I knew variable ND filters were immensely useful since you could continuously shoot at the optimum aperture without the need of changing the filters according to the situations. I, however, had never used any variable ND filters that satisfied me in terms of image quality. Variable ND filters I knew could not reduce the light entering into the lens evenly, resulting in poor image quality.
This unevenness is called the X effect as the darker part creates an X-like shape. NiSi claimed that they completely eliminated the X effect with their new ND filter, ND-VARIO Pro Nano. So I decided to give it a try. As usual, I chose the bigger one, 82mm, so that I could use it with most of my glasses. The available filter thread sizes are 67mm, 72mm, 77mm, 82mm and 95mm.
When I opened the box and checked the product, First thing I noticed was the good built quality. After toying it for a while, I also noticed that it rotated very smoothly. As the name suggested, it seemed like a real professional tool.
When do you need to use an ND filter? There are four typical uses.
1. Prime Lens During the Daytime
Firstly, you’d need an ND filter when you use a very fast prime lens during the daytime and shoot at wide open apertures. I like using my Sigma 35mm f/1.4 with the Panasonic GH5 via the Metabones Nikon G to Micro Four Thirds Speed Booster XL 0.64x. This speed booster changes the focal length of the lens 0.64x shorter, that is, 35mm becomes 24mm (48mm in full frame equivalent), while boosting the aperture from f/1.4 to f/0.9. The lowest settable ISO of the GH5 is 100 and the shortest exposure time is 1/8000 sec., which means, if you wanna shoot at f/0.9 during the daytime, you’d need an ND filter.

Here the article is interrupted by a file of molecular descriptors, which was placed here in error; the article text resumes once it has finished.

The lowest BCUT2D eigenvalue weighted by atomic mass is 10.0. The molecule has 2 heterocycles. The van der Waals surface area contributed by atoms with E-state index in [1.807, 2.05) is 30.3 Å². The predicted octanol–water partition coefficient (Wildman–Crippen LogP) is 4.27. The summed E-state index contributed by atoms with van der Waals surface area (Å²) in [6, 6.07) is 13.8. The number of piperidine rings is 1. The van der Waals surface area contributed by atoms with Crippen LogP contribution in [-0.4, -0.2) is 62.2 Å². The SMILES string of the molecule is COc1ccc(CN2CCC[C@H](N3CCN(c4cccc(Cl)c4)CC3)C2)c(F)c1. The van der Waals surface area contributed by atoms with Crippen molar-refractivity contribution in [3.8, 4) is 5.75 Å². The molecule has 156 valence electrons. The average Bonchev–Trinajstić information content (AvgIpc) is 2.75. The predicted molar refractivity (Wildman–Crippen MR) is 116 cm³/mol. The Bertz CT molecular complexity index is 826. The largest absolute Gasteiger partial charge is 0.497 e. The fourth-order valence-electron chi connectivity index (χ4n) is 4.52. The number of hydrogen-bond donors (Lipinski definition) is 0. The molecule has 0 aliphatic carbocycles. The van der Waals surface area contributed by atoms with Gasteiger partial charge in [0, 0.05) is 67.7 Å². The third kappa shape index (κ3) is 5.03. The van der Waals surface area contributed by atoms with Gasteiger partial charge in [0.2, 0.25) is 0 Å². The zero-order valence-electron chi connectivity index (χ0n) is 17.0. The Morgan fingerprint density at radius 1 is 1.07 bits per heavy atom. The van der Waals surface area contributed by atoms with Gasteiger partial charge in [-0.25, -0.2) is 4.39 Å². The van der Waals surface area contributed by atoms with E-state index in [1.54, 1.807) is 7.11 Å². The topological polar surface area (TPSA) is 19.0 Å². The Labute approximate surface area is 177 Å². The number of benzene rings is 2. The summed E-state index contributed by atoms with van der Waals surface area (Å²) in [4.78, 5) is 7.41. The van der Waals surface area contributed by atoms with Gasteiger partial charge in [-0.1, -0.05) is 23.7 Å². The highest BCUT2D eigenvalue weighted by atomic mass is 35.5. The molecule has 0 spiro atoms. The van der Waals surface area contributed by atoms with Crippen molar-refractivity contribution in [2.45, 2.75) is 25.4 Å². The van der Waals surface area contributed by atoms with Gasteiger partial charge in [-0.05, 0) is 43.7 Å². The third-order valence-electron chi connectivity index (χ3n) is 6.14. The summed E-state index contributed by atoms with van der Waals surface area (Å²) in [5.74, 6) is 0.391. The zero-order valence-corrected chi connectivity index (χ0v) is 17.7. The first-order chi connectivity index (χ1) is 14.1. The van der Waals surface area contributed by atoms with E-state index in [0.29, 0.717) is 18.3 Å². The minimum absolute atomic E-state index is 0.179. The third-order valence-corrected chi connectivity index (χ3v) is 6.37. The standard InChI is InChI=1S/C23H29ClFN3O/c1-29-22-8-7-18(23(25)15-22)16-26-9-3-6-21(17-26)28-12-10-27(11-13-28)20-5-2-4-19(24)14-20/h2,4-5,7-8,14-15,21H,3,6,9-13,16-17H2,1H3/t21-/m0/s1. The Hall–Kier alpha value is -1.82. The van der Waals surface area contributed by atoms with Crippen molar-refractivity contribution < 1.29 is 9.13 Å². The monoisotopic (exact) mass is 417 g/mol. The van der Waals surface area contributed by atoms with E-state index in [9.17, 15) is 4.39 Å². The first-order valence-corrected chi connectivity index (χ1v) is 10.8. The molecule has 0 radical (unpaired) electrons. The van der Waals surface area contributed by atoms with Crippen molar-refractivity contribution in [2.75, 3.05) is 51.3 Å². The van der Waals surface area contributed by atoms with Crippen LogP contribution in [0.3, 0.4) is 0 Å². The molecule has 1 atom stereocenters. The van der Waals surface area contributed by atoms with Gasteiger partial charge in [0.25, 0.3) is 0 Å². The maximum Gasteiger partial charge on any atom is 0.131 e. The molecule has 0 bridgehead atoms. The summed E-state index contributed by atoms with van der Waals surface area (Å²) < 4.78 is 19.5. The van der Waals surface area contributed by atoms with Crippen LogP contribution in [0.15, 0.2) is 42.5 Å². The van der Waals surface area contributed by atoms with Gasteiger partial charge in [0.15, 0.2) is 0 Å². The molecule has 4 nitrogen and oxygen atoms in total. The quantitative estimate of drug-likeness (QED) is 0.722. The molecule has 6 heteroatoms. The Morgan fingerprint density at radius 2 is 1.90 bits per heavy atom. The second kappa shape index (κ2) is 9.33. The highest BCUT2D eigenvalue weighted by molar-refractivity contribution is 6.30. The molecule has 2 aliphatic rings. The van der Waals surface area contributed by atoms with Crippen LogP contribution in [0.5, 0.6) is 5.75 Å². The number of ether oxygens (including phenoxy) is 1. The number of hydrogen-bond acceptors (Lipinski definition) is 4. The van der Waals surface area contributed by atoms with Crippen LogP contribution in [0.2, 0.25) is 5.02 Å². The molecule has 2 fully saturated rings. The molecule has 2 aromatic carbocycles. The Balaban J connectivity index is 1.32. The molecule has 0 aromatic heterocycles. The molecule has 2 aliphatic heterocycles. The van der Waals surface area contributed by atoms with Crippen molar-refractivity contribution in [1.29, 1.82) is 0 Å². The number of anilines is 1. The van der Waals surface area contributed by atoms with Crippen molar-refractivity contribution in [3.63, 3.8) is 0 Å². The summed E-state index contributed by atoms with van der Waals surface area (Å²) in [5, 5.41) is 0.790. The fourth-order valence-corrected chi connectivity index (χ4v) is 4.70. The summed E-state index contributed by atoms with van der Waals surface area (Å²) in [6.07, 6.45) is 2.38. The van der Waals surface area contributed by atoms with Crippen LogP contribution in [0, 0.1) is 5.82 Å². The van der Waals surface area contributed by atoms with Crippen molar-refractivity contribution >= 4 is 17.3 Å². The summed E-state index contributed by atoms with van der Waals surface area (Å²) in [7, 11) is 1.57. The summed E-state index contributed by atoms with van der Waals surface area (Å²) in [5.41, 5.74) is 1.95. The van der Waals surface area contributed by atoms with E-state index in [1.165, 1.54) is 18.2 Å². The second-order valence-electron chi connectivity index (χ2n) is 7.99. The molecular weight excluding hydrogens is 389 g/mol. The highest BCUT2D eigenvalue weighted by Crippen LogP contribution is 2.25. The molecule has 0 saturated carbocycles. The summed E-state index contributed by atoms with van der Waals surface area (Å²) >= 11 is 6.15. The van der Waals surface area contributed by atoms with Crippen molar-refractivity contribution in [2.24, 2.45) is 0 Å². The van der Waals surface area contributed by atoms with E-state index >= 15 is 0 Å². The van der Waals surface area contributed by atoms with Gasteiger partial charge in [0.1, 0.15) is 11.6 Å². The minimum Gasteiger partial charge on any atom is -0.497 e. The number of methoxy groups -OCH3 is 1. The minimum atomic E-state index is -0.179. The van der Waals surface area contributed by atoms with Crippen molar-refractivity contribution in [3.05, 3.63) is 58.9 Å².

2. Synced Flashlight During the Daytime
Secondly when you want to use a flashlight during the daytime outdoors particularly when shooting backlit. The variable ND comes in handy as flashlights can’t sync with the camera when the exposure time is too short. The fastest sync speed is typically about 1/250 sec. You usually want to use the shortest available shutter speed (such as 1/250 sec.) to avoid motion blur or hand shakes but you wan to control the depth of field too. A good variable ND filter comes in very handy in such a case as it lets you shoot at desirable shutter speed, aperture and ISO settings.
3. Long Exposure Shots
The third case is where you take a long exposure shot. I often use an ND filter when shooting waterfalls to extend the exposure time to capture the smooth water flow. I used the NiSi ND-VARIO to take the picture of the Kegon Waterfalls in Nikko shown above.
I often combine the NiSi ND VARIO PRO with an ND1000/3.0 (10 stops) filter at sunset or sunrise. As the brightness changes quite rapidly at dawn or dusk, the NiSi ND VARIO PRO comes in handy. I sometimes take experimental shots at dawn or dusk. For example, when I shoot a long exposure shot at dusk, I set the NiSi ND VARIO PRO to the max at the beginning of the exposure and gradually move the knob to set it to the minimum at the end of the exposure, that way, I can capture the light more evenly when taking a long exposure shot during the twilight.